The holidays. For a time of year that’s largely a “vacation,” it sure feels like a whole lot of work. Factor in online shopping binges, essential family errands, household chores, and hours and hours of planning safe travel—to say nothing of your decadent diet—and you’re looking at the worst month of the year for training. But the truth is, you don’t have to throw in the towel until January 2. You just need to be extra diligent about organizing your reps amid the revelry and other distractions. That’s why we’ve come up with this, your definitive 30-day plan.
Step 1: Calculate the number of days per week you exercise
Here’s our surefire formula:
Take the number of days your exercise each week and multiply it by four—that’s the number of workouts you do in a less-hectic month.
Now subtract the number of parties you’ll attend during the holidays—researchers found that the average adult goes to more than four between Thanksgiving and New Year’s—as well as the number of nights you’ll need to shop post-work.
Divide that number by four, and you’ve got the average number of days you’ll (realistically) be able to exercise.
So if you workout four days a week, have six big, can’t-miss parties (you’re cool!), and need to set aside two nights for shopping, you’re looking at two days per week of pure gym time.
Finally, consider the impact of your social commitments. The late nights might affect your sleep cycle, throwing off your traditional morning workout routine, so before you commit to the revised training schedule, predict how your body will feel.
Step 2: Identify the best days for you to exercise
Choose which days of the week present the best opportunity to achieve your goals. These are your official “training” days. For example, if two of your parties are on different Thursdays, you should eliminate the subsequent Fridays off the bat.
Step 3: Determine the length of your workouts
Estimate the minimum amount of time you’ll need to exercise on the busiest of your training days.
Let’s say you penciled in Monday, Tuesday, and Saturday.
Maybe you exercise early in the morning, which isn’t a problem on Tuesdays but is an issue on Saturdays. There’s your potential problem.
Since there’s always the chance something could unexpectedly come up, base the workouts on what you do know: the amount of time during a typical lunch hour, or before work in the morning. Start with that total, subtract whatever time doesn’t contribute to your workout (e.g., getting to the gym and showering), and what’s left equals the “base” exercise time you’ll have to achieve each day’s workout.
If you have time to spare, even better—you can always exercise longer than planned. But this approach ensures you have a concrete minimum and gives you the best chance to follow a winning game plan.
Step 4: Choose your mode of exercise
You want a combined program that’s two-thirds weight training and one-third cardio, which is best during the holidays. Why? It ensures you devote enough time to each base exercise.
If your week includes three training days, lift weights two of the days and perform cardio on one, or do both weights and cardio on all three days—but don’t forget, your time in the gym is precious.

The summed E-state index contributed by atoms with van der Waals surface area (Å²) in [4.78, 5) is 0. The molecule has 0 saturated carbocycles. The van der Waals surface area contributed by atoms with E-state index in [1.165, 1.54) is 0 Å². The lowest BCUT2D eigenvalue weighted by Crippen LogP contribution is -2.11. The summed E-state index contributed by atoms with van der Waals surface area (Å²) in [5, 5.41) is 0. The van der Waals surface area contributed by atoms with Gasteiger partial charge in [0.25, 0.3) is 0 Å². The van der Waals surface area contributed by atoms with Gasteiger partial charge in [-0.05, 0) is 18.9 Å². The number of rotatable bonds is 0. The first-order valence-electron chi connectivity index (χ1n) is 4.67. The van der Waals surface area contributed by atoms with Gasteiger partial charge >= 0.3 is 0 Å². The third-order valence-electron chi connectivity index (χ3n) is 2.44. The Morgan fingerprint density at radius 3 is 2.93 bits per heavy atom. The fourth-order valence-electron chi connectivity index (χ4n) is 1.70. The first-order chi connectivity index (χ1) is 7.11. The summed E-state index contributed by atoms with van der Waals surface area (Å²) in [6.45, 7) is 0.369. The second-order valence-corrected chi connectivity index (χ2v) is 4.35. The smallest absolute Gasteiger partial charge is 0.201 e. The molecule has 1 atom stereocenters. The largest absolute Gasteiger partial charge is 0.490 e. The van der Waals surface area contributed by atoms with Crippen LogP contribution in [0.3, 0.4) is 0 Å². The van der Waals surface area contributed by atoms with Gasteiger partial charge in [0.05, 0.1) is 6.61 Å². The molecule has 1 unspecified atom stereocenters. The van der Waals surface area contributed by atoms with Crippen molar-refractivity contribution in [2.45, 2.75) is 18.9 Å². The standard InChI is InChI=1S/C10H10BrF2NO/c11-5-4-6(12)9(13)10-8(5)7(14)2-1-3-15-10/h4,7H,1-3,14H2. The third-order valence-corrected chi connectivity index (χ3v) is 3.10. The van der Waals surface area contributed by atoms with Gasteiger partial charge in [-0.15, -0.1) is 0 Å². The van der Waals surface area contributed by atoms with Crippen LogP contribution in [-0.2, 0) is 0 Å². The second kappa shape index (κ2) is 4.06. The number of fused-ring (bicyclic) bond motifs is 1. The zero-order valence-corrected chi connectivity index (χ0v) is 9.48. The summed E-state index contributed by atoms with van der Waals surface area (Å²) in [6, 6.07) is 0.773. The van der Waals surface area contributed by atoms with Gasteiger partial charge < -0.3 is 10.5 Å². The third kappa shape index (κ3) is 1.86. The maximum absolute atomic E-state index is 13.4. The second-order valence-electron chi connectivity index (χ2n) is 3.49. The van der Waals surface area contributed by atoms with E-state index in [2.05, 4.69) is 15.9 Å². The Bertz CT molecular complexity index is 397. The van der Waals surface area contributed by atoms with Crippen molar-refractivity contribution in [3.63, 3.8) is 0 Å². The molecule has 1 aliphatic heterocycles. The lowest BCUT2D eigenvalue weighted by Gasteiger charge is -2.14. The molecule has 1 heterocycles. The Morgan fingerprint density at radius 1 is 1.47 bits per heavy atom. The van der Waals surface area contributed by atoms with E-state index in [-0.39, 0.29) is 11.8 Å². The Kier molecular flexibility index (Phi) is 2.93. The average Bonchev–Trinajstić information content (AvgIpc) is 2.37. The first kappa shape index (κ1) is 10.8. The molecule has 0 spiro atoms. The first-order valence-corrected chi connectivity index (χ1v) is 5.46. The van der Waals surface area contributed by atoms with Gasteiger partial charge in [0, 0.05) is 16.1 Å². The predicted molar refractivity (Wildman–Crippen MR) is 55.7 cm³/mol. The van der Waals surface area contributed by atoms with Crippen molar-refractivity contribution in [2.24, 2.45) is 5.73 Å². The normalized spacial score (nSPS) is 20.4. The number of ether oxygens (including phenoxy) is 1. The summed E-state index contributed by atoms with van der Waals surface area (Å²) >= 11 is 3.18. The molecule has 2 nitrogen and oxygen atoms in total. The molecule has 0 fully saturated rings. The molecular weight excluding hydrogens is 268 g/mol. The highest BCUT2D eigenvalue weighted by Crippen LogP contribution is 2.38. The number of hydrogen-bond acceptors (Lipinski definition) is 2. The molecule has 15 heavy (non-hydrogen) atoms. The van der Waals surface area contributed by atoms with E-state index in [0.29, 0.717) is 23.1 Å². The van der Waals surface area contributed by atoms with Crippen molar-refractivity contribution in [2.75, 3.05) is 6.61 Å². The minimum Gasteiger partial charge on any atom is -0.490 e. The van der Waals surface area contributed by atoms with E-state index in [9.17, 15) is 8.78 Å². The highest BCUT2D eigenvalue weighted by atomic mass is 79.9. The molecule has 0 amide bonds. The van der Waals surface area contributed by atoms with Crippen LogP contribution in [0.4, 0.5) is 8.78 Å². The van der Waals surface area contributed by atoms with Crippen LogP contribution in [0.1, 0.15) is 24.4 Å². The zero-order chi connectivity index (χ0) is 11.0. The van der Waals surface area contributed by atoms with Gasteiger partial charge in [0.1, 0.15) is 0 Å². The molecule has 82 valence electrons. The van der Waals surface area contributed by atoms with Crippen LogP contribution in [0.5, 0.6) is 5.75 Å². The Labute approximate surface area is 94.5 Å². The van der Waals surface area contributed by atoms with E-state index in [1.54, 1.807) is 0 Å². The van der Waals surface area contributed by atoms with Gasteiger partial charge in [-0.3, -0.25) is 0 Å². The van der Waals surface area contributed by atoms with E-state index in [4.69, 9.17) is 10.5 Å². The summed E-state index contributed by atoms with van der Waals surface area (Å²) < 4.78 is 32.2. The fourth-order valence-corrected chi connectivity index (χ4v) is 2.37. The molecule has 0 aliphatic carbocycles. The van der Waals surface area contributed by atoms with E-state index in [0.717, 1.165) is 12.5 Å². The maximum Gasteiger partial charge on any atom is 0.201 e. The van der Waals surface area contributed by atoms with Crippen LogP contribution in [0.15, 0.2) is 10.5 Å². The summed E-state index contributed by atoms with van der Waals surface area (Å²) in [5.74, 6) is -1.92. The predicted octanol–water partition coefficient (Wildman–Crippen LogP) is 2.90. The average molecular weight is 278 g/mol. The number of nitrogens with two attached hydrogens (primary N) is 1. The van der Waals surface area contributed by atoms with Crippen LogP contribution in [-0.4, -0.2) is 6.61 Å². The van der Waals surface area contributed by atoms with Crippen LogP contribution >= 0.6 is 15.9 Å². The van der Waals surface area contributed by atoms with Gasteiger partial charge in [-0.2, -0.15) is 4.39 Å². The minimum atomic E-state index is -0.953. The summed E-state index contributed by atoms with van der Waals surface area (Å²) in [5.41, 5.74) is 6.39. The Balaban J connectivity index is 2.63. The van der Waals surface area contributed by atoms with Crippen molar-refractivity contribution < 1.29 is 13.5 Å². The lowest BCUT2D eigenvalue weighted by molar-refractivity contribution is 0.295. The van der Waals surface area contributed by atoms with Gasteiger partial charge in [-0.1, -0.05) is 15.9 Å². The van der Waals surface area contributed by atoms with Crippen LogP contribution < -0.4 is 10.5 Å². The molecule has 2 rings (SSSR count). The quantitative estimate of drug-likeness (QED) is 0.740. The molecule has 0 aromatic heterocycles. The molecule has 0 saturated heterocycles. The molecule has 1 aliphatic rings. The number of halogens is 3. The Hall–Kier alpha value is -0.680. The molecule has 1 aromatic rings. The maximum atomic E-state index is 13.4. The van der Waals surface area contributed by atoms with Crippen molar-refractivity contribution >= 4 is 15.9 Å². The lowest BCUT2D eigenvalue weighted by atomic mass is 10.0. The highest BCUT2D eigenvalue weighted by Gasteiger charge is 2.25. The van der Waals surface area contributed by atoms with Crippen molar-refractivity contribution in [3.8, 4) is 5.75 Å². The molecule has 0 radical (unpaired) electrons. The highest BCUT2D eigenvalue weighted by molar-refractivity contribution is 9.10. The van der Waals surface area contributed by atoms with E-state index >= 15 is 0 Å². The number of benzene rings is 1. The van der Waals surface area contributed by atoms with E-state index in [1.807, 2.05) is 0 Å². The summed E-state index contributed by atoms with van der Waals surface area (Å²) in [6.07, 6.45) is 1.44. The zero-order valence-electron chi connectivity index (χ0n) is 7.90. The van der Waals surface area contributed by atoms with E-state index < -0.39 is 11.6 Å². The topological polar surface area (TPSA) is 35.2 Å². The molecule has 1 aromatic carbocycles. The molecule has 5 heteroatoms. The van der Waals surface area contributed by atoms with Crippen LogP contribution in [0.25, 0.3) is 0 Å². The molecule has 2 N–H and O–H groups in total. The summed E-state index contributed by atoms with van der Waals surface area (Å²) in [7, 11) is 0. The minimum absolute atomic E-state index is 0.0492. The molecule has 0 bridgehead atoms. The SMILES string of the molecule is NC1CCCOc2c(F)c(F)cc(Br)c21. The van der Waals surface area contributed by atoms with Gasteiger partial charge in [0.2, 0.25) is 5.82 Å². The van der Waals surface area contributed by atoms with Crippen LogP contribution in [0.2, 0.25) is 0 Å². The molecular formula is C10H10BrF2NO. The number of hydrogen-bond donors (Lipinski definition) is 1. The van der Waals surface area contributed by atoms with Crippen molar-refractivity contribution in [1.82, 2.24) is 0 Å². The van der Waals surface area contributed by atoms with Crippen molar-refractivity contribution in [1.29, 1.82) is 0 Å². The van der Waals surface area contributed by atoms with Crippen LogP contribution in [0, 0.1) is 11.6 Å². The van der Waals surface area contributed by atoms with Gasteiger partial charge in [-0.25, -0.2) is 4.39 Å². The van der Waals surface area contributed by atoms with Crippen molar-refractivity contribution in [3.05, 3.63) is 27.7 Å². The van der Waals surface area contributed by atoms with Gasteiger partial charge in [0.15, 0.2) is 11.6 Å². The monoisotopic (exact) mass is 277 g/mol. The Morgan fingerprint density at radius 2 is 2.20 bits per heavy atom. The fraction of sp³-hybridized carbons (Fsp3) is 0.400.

Here, some workout guidelines:
Perform a full-body workout at least two days, and avoid lifting on back-to-back days. For each workout, pair an upper- and lower-body exercise, and alternate sets, resting 30 seconds between each. Repeat until you complete all the planned sets.
Emphasize exercises that work as much muscle on each rep as possible.
For lower body: squats, deadlifts, lunges, and stepups.
For upper body: presses (bench, incline, shoulder), rows, and chinups.
And remember, variety is key:
Alternate between 6-8 reps and 12-15 reps each session.
For continuous cardio, head for the treadmill, stationary bike, and row machine, and go further or burn more calories each session, so you’re constantly challenging your body to do a little bit more.
If you do intervals, run or cycle at your top speed from start to finish for one minute, then slow to an easy pace for one minute. That’s one round.
Do as many rounds as you can, making sure to include enough time for a five-minute cooldown.
Personalize your plan
Once you’ve designed your program, you’ll need to calculate the percentage of time you’re prepared to allocate for working out.
The Weight Workout
The amount of time you’ll spend lifting will depend on the number of reps and the speed at which you perform the movement, but on average it takes one minute to perform one set of one exercise. Add in the 30-second rest period, and that one set takes 90 seconds.
So if you have 18 minutes to lift, you can perform a total of 12 sets. You could do 12 sets of one exercise, two sets of six exercises or even one set of 12 exercises, but as a general guideline, aim for at least two sets of each exercise. This is the best way to train as many muscle fibers as possible—which, of coures, should be your main goal.
The Cardio Workout
Cardio is a bit easier to plan for: Just subtract the time you’ve allotted to your warmup, cooldown, and weightlifting, and use the remainder to perform your continuous cardio or interval work.